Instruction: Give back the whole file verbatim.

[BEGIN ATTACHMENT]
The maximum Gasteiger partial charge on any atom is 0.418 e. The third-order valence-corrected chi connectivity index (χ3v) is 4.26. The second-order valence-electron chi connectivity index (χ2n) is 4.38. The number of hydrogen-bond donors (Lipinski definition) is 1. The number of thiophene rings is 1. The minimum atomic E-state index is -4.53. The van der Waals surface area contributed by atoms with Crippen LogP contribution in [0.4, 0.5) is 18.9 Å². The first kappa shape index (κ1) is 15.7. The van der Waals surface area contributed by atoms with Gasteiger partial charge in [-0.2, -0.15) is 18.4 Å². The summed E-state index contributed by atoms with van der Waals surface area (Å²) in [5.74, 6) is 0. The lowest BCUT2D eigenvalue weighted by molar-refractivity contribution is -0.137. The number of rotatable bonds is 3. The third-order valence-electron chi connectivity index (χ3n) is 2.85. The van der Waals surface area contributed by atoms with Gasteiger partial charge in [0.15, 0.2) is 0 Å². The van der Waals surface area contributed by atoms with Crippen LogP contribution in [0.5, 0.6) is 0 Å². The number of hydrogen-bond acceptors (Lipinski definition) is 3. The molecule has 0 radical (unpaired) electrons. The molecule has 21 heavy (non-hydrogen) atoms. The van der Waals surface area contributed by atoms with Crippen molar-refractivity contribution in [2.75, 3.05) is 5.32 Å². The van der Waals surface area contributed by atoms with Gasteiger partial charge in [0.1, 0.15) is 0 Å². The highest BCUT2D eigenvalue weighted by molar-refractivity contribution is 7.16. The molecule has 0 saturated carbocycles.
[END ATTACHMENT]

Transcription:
The maximum Gasteiger partial charge on any atom is 0.418 e. The third-order valence-corrected chi connectivity index (χ3v) is 4.26. The second-order valence-electron chi connectivity index (χ2n) is 4.38. The number of hydrogen-bond donors (Lipinski definition) is 1. The number of thiophene rings is 1. The minimum atomic E-state index is -4.53. The van der Waals surface area contributed by atoms with Crippen LogP contribution in [0.4, 0.5) is 18.9 Å². The first kappa shape index (κ1) is 15.7. The van der Waals surface area contributed by atoms with Gasteiger partial charge in [-0.2, -0.15) is 18.4 Å². The summed E-state index contributed by atoms with van der Waals surface area (Å²) in [5.74, 6) is 0. The lowest BCUT2D eigenvalue weighted by molar-refractivity contribution is -0.137. The number of rotatable bonds is 3. The third-order valence-electron chi connectivity index (χ3n) is 2.85. The van der Waals surface area contributed by atoms with Gasteiger partial charge in [0.15, 0.2) is 0 Å². The van der Waals surface area contributed by atoms with Crippen LogP contribution in [0.5, 0.6) is 0 Å². The number of hydrogen-bond acceptors (Lipinski definition) is 3. The molecule has 0 radical (unpaired) electrons. The molecule has 21 heavy (non-hydrogen) atoms. The van der Waals surface area contributed by atoms with Crippen molar-refractivity contribution in [2.75, 3.05) is 5.32 Å². The van der Waals surface area contributed by atoms with Gasteiger partial charge in [0.1, 0.15) is 0 Å². The highest BCUT2D eigenvalue weighted by molar-refractivity contribution is 7.16. The molecule has 0 saturated carbocycles.